A photo of Nomawethu’s words is here.

Nomawethu Ngalimani’s words

The text reads as follows:

I’m standing with my hands up and my feet on the snake. In my opinion, the virus looks like a snake. You can’t see it and it’s moving in the secret ways and dark ways. Inkanyamba, a big snake that lives in the water, a destroyer like a hurricane that destroys everything on the earth and makes houses and trees fall down and kills people. But you see I am standing on the snake. With ARVs I destroy this virus too.

Others did not give me a lot of support when I found out I’m HIV positive. I live with my father, a drunk person. I won’t disclose to him and I haven’t told my boyfriend either. Maybe he will leave me even though he gave me the virus.

In January 2007, Nomawethu was murdered by her boyfriend.

You can read a little more about this remarkable woman and her murder on 50.50 by Kylie Thomas.

(Almost) finally, here’s an image of the body map she created for the project.

Nomawethu Ngalimani – Body Map

(Really) finally – consider looking out a copy of the book – LongLife: Positive HIV Stories (Cape Town: DoubleStorey Press, 2003). Nomawethu’s image is on the cover.

Cascade Falls, Mission

5 03 2017

Due to reasons beyond my control, I was persuaded to succumb to a Facebook account. One of the feeds I subscribe to is “Destination British Columbia” which often have some lovely photos of my home province and occasionally introduce me to places I haven’t heard of.

They ran a little puzzle asking people to identify where a photo was taken, and the answer – as the more quick witted amongst you will already surmise – was Cascade Falls near Mission, BC. I’d never heard of it, so off we went to explore a little corner of our province we’d never visited. It’s about an hour’s trip from White Rock, but the petrol is so cheap in the valley, I think we still came out ahead!

We stopped off for an almost Yorkshire lunch at Clayburn on the way, complete with gallons of Taylor’s tea, and easily found the provincial park just beyond Mission. The waterfall is certainly spectacular, and it’s only a 5 minute walk from the car-park. Disappointingly though – that’s it. No longer walking options; no trails through the forests. There’s a picnic area to be fair, but nothing more strenuous than the wooden stairs up to the viewing platform. If you’re passing though – a lovely stop-off, but don’t make a day trip of it on its own.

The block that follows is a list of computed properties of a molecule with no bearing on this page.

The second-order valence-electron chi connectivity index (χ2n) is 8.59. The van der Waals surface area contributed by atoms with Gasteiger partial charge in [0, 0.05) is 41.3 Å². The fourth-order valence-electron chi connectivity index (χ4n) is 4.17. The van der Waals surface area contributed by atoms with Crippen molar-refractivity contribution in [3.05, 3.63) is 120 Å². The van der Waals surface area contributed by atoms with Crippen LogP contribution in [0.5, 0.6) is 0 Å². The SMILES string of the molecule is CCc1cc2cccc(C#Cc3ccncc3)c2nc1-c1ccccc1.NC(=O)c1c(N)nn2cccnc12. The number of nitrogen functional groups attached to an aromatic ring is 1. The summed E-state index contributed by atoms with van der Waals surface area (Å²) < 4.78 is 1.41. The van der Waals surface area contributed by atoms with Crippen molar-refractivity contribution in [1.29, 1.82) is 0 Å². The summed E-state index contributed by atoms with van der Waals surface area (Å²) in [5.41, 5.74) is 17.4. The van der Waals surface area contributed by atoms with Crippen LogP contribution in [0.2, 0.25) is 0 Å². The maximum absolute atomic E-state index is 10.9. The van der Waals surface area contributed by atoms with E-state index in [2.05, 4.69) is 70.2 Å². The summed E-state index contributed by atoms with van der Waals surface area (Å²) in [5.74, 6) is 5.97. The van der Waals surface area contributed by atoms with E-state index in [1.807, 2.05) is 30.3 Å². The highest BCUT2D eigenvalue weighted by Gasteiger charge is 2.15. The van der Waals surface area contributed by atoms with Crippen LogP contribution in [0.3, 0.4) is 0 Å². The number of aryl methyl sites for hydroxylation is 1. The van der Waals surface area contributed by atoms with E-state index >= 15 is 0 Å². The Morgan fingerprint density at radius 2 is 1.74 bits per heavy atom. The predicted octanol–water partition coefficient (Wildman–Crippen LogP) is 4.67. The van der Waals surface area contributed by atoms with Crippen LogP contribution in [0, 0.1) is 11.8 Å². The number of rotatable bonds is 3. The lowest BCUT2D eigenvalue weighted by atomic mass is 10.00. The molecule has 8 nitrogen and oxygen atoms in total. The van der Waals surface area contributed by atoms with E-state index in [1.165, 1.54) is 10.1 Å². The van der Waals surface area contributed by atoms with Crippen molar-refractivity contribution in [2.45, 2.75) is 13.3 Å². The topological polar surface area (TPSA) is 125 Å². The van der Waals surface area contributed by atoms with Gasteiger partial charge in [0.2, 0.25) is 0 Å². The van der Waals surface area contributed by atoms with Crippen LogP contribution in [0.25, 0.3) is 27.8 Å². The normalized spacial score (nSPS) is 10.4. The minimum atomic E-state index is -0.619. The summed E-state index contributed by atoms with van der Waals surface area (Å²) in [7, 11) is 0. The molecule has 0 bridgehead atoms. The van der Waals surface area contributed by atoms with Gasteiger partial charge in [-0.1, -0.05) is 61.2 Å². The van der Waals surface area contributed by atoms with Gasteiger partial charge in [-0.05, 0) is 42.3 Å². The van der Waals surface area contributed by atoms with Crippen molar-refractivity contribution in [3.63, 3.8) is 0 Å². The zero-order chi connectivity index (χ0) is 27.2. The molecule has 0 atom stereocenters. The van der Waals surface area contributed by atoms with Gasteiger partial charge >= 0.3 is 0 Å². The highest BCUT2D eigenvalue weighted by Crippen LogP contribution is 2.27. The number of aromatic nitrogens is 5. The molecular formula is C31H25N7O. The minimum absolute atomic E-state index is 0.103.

Dubbel Dutch

5 03 2017

So I recently returned from a week or so in The Netherlands. It was a business trip to Venlo, but as I was there for a little while (including a weekend) I got to see a bit more of the place. “Océ – a Canon Company” has its headquarters in Venlo, just over the border from Dusseldorf, the nearest airport. I learnt that Venlo is actually from the dutch “ven” meaning fen or marsh – indicative of the typical dutch geography.

I won’t bore you with the work-related reasons for my trip, but allow me to indulge myself with the more culinary and cultural elements of the visit. I arrived on the Thursday and met up with a colleague who introduced me to an app called “untappd“.

Phone discover crop right

Basically this is like a boozy version of Pokemon Go or geocaching or I-Spy or something. Essentially you log each beer you imbibe and it allows you to discover similar beers you may enjoy, or nearby hostelries selling your favourite tipple. The Netherlands, like nearby Belgium has a long history in beer brewing and it was an easy excuse to try and “bag” as many different tipples as I could. And by tipple I mean “Tripel“.

I was a bit jet-lagged on the Thursday so just had a swift pint in the hotel and a burger with my Romanian colleagues who’d flown in a little earlier.

Friday, I went to work, and got confused by the tea machine. The options were “black” or “with sugar”. Not black/white or with/without sugar you understand… I found my inner calm and went with black.

The red Océ sign out of the hotel window.

The red Océ sign out of the hotel window.

Your options are black or sugar. That is all.

Your options are black or sugar. That is all.

One of my colleagues is a bit of a fitness addict so we didn’t get any other offers to join us for a brisk walk into town. It’s about 35 minutes each way, but I needed the leg-stretch, and it helped build up an appetite. We settled on Alde Mert and were not disappointed with the victuals. The menu included “game courses” and though these did not include such favourites as “Monopoly” they admitted the pricing was a tad rich by referring to “dear steaks”.

The steaks were "dear" it seems.

The steaks were “dear” it seems.

Bambi's mum did not die in vain.

Bambi’s mum did not die in vain.

And then came the beer…

We walked a little further to Cafe de Klep (“the valve” or “the tap”) with its beer menu of over 100 offerings.


Westmalle, Karmeliet and Kwak seemed appropriate. Small 300ml litre bottles, but with a ~9-10% punch. That’s like drinking wine in beer quantities. No wonder the Belgians and Dutch are so mellow!

Kwak is always amusing. I first came across it when I travelled to Antwerpen a lot with Agfa. It comes in a glass with a round bottom and is supported in a wooden frame. Some bars insist you trade a shoe for the glass to ensure you don’t leave the establishment with one of their unusual glasses. A quick walk back to the hotel through the sleepy streets of Venlo and a sound night’s sleep ready for the weekend.